Egyptian neurosurgeons have participated in numerous international conferences. In 1993, Dr. El Gindi was elected as the second vice president of the World Federation of Neurosurgical Societies; in 1997, he became an honorary president. Dr. El Banhawy was one of the founding members of the neurotrauma committee.
ACTIVITIES IN AFRICAN AND ARAB COUNTRIES
The following are Egyptian names linked to the foundation of the joint Neurological Science Societies in African and Arab countries. Dr. Sorour was the president of the Pan African Association of Neuroscience. Dr. El Gindi was the chairman of the neurosurgical section of the Pan Arab Society of Neurological Sciences and their representative in the European Association of Neurosurgical Societies. Several Egyptian neurosurgeons have been instrumental in establishing neurosurgical departments in Arab countries (especially Saudi Arabia and Kuwait), such as Drs. Mahdi, A.W. Ibrahim, and A. Ammar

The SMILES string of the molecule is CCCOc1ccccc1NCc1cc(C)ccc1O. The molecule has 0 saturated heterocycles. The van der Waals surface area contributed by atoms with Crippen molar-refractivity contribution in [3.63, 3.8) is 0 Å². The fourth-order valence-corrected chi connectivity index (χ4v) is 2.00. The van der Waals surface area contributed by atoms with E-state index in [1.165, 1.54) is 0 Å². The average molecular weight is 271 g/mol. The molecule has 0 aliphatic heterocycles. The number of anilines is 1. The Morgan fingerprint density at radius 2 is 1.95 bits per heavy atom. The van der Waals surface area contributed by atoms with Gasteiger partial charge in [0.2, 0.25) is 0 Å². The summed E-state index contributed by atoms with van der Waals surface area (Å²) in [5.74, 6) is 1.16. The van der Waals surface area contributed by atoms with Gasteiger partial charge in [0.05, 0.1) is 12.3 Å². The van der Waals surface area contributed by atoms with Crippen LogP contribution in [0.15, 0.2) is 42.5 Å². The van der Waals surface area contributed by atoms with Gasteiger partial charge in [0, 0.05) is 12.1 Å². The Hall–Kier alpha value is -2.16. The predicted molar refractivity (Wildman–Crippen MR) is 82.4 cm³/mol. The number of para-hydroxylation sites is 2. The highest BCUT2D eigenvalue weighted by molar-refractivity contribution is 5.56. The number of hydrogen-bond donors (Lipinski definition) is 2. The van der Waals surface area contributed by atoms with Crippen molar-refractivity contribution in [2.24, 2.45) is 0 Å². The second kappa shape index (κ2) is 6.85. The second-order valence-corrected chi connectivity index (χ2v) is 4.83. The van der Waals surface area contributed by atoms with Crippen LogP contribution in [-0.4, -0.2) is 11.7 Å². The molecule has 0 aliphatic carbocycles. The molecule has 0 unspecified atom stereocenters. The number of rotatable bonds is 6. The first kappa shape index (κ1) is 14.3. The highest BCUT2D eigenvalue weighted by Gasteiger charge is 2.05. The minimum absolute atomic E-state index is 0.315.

Initially, the main focus of the society was to publish articles in the Journal of the Egyptian Medical Association; this was before the creation of the Journal of the Egyptian Society of Neurological Surgeons. The society also held annual meetings and organized training courses to train and update the neurosurgeons knowledge's To interact with international neurosurgical organization in the field of neurosurgery.
Hossam Mohammed Al- Husseiny Khaleel Professor of Neurosurgery, Ain Shams University President Elected
Prof. Ahmed Mohammed Ahmed Essa Professor of Neurosurgery, Cairo University General Secretary
Mostafa Mohammed Wageh Kotb Professor of Neurosurgery, Cairo University Treasurer
Prof. Youssef Barakat Professor of Neurosurgery Dept., Al-Azhar University
ESNS Internet Editor Prof. Dr. abdul-Wahab mahmoud Ibrahim